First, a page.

OUR MISSION

Incorporated in 1948, Seattle Mountain Rescue is a volunteer organization of seasoned alpinists dedicated to saving lives through search, rescue, and mountain safety education. It specializes in mountainous terrain searches and high angle rescues, primarily in King County, Washington. It is a fully-accredited member of the Mountain Rescue Association and the King County Search and Rescue Association.

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Seattle Mountain Rescue had the privilege to work with the Washington State Animal Response Team (WASART) and our local SAR partners, King County Explorer Search and Rescue, King County 4x4 Search and Rescue, IST, and the Northwest Horse Search and Rescue Team to rescue a horse and rider who fell from the Pacific Crest Trail near Snoqualmie Pass.

The turn out from all the groups was excellent with some members staying out overnight to help the rider and horse. Staring early yesterday morning as many as 65 volunteers worked to rescue the horse using rigging, trail building and equestrian skills to safely bring the horse and rider out 4.5 miles back down the trail. The horse had fallen nearly 100 feet down a 45 degree slope and amazingly neither the rider nor the horse suffered any serious injury.

And thank you to the The Soup Ladies for providing a hot meal to the teams at the end of the day.
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Ann Marie Hetrick, Steve Haak and 180 others like this

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Jane StorrsI was the riding partner who heard a crash and turned to watch my dear friend and her horsenotbe horse roll off the trail! She jumped clear after the horse rolled 360 degrees, then we both watched as her horse rolled another 3 complete 360 degree rotations and crashed into a tree that arrested her fall. Then the horse tried to get up and fell again and rolled at least 2 full rotations out of sight. My horse became frantic seeing this. I had to get him off that ledge and tied. When I returned my friend said she was ok but she had crawled down to check her horse and I couldn't be sure she wasnt too shocky to follow directions. I started for help and found a nearby camper who tried to crawl down to her with me, but right away the camper lost her footing and she rolled 30 feet so I knew I needed help and there was no way I could get to my friend to stabilize her. My horse was still in a panic so I was afraid to ride him out. I hiked out, leaving a glow stick to mark where my friend and her horse were off the trail and another glowstick where I tied my horse. Then 1/2 way down I must have had reception for a second and George called me!! He said he would call 911 and head up to me so I hiked back to my friend. At that time I was able to convince her to climb up far enough to reach my extra-long lead line and by the grace of the Universe I managed to pull her up the last 10-12 vertical feet onto the trail. (There was nothing to hold on to....hust the shelf and a loose dirt wall.) She was OK!!!! I tucked her in w/the camper and hiked out again to get sleeping bags, a tarp, hay and water for my horse. 1/2 way down the mountain I met the rescuers coming up!!!!!! I have never been so grateful in my life. Jim (?) and Nick hiked me the rest of the way down where the Sherriff and dozens of volunteers were already gathered. I hiked back in with supplies and support and tended to my horse then went to sleep on the ground at 4am. I was shaken awKe around 7 and told to tend to my nervous horse as more and more people and equipment arrived. I couldnt watch the rescue because there was nowhere I could tie him except down the trail. He had no food and no water and was very traumatized. I decided I needed to get him out. As soon as the vet arrived I started back down riding him and that was about the worst 5.5 miles I've ever ridden in my life. I had to dismount several times as people came by with crazy stuff like a huge 200# sled, at least 6x10' long, and he was so freaked out I could barely hold him. He was charging and screaming and just a totally different animal tgan my confident expert trail horse!! After being up til 4am, missing my arthritis meds and sleeping in a horse blanket I was about done for. The worst part was when we finally got to water and I dismounted so he could drink when 2 huge flashy paints appeared about 10 feet above him on the trail and despite my request they back away they were not paying attention and continued to encroach on my traumatized horse. He broke free from me and ran to the paints to try to insert himself between them in their herd and the woman holding the first one finally figured out what was going on and started screaming and striking him with her lead rope and attempting to drive him off the trail away from her horses. That was about the weirdest horse rescue technique I've ever seen and I am NOT a fan. Other rescuers got her to calm down and I retreived my horse and of course I apologized that he had gotten loose and the gentleman behind her started to lecture me about keeping my horse under control--and I ungraciously list it and vadically told him the only thing worse than a judgemental rescuer is yaving to shoot your beloved horse. I apologize for that. But somebody wearing a neon shirt doesnot a rescuer make! She almost drove my horse off the trail too and believe me it wouldn't have taken much. All the other horse rescuers I passed we calm, authoritative but not bossy and they seemed to understand what I was going through, for instance I dismounted the nect time wecame to horses and after they passed us they stopped and waited for me to safely mount up. When I pointed out how helpful that was one rescuer replied, "it's not our first rodeo!" Almost all the rescuers were absolutely amazing. I laughed later because I told the ESAR guys there is a Wasart person on a blog I used to get who likes to comment on the stupidity of those who need rescue and I was hoping to avoid ever meeting that person. I guess in retrospect I should have asked for someone to ride out with me. But to be honest I was beyond exhaustion and didn't think of that at the time. I'm sure that would have been a lot safer for everyone. But thank God we are ALL SAFE and we both went back to work today and the horses are fine although my friend's mare will need recovery time and my "world class trail horse" may need some serious desensitization. Thank you all from the bottom of my heart for being there when this horrible accident happened. Bob I guess maybe now I have something to bring to Story Time lol.1 day ago   ·  10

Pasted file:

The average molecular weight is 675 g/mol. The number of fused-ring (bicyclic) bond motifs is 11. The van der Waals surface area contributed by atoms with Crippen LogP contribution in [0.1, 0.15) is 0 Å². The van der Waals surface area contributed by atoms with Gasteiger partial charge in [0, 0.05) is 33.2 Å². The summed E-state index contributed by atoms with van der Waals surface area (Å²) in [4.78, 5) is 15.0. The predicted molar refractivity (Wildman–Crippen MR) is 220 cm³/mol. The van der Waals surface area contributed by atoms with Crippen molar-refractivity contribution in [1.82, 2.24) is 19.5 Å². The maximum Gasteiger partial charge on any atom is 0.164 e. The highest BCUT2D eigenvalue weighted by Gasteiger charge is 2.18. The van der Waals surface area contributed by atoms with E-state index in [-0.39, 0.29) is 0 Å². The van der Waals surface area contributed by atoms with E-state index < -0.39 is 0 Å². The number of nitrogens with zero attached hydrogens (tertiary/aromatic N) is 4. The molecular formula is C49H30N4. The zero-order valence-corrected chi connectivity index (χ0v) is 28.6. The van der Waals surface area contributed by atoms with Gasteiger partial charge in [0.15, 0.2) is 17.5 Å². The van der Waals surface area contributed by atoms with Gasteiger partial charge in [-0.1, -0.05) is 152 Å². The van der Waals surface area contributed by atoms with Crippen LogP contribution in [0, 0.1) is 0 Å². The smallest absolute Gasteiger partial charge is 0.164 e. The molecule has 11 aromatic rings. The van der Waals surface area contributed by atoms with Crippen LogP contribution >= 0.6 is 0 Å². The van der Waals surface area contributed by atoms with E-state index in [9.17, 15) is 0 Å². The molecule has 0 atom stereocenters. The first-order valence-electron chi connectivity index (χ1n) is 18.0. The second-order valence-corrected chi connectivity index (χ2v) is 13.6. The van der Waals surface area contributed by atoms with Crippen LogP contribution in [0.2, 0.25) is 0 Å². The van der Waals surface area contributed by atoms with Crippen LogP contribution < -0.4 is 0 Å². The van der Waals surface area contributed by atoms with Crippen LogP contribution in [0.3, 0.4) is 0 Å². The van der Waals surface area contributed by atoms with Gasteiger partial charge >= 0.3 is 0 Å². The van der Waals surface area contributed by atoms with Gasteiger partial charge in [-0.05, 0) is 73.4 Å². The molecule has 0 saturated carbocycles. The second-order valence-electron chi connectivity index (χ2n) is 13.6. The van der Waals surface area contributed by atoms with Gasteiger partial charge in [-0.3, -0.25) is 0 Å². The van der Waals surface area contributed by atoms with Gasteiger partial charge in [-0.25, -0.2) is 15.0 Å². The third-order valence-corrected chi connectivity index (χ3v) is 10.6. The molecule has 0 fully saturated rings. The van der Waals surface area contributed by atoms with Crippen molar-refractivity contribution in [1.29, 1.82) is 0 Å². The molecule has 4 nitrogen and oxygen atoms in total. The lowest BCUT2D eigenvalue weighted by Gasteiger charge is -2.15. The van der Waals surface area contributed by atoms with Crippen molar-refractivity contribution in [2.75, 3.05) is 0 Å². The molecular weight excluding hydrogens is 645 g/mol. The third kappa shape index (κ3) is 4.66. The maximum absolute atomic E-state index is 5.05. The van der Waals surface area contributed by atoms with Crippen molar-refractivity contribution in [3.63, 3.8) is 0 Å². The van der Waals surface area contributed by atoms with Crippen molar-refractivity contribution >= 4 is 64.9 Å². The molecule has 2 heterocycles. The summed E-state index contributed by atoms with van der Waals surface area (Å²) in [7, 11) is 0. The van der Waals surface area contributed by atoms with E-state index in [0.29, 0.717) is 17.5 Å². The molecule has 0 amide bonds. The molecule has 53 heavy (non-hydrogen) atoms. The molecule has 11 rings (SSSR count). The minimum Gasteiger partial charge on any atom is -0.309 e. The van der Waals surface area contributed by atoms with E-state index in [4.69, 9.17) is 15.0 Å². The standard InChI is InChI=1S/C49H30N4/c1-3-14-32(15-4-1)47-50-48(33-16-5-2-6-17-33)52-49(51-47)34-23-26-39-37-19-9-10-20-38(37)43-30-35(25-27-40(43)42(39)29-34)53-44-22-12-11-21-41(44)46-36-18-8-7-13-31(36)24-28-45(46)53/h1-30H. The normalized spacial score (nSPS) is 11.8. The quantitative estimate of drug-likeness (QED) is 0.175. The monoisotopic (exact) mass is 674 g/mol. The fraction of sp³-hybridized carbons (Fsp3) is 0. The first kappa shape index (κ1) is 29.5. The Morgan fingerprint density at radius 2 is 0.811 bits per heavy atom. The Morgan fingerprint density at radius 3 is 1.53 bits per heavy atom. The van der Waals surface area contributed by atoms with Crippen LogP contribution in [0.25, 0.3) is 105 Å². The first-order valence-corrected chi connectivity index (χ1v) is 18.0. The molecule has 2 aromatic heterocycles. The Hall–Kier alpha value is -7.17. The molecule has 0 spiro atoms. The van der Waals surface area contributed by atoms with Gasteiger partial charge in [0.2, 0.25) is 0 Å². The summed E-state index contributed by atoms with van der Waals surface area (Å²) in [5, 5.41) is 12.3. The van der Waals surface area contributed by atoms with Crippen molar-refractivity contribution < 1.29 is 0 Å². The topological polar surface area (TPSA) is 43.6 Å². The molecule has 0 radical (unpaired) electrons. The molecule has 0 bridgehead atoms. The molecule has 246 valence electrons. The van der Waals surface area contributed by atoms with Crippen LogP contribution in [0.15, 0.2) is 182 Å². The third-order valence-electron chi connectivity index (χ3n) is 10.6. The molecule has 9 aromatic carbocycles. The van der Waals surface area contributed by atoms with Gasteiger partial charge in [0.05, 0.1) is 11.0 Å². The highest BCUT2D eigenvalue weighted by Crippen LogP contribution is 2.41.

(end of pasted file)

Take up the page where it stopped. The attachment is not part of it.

Yogesh KumarThank you God and volunteers of SAR community!3 days ago   ·  4
Erica BlissWell done!! Lucky horse :-)2 days ago   ·  2
Alison AylesworthAmazing! Thank you for your service!2 days ago   ·  1
Connie Baxter Arneyscarey!! glad the horse is ok!!3 days ago   ·  2
Jeri CranneyJane, I can't believe this. Thank the Gods you are Ok. How is sweet Huey tonight?1 day ago   ·  3
Eilene Greenawesome job guys2 days ago   ·  3
Phyllis FrenchThank you God!3 days ago   ·  3
Gwen TollefsonWow! Good work everyone!3 days ago   ·  2
Marti DolezalAwesome!3 days ago   ·  2
Alison KilroyThank you to all the groups!!!3 days ago   ·  2
Rebecca KnightWow! And More wow! So happy the outcome was good, but some of that tale was just gut wrenching!1 day ago   ·  2
Fawn SpadyAmazing. I saw them all gathered at the trailhead when I left the pass yesterday. Good work.3 days ago   ·  2
Robyn SmithGreat story! You should get it published somewhere other than Facebook. You're a good writer.16 hours ago   ·  1
Art AskeLucky horse normally they don't survive that type of stress even if they survive the fall3 days ago   ·  1
Jeffrey RoweBZ to all involved2 days ago   ·  1
Daniel LangOutstanding job!3 days ago   ·  1
Marlo Pikul HollowayLove that your came together to help!3 days ago   ·  1
Mary JonesYou're all my heroes!!!!16 hours ago   ·  1
Velga AdamsonsAngels, both heavenly and human, were watching over them and taking care of them.2 days ago   ·  1
Sue HunterThanks all. Great outcome. Thanks for caring and for sharing your skills to help others.2 days ago   ·  2
Jan StaroskiYou all continue to be amazing. Thank you.2 days ago   ·  1
Cynthia StangLove community getting together to help each other out. That is the way it should be.10 hours ago   ·  1
Christopher OsbornThank you all!3 days ago   ·  1
Bob AntoneWe were just there on august 22nd...some of the path is dangerous and I can see how someone made a mistake. The trail is narrow in some spots and rock slides undermining the walkway (especially chikimin ridge)3 days ago   ·  1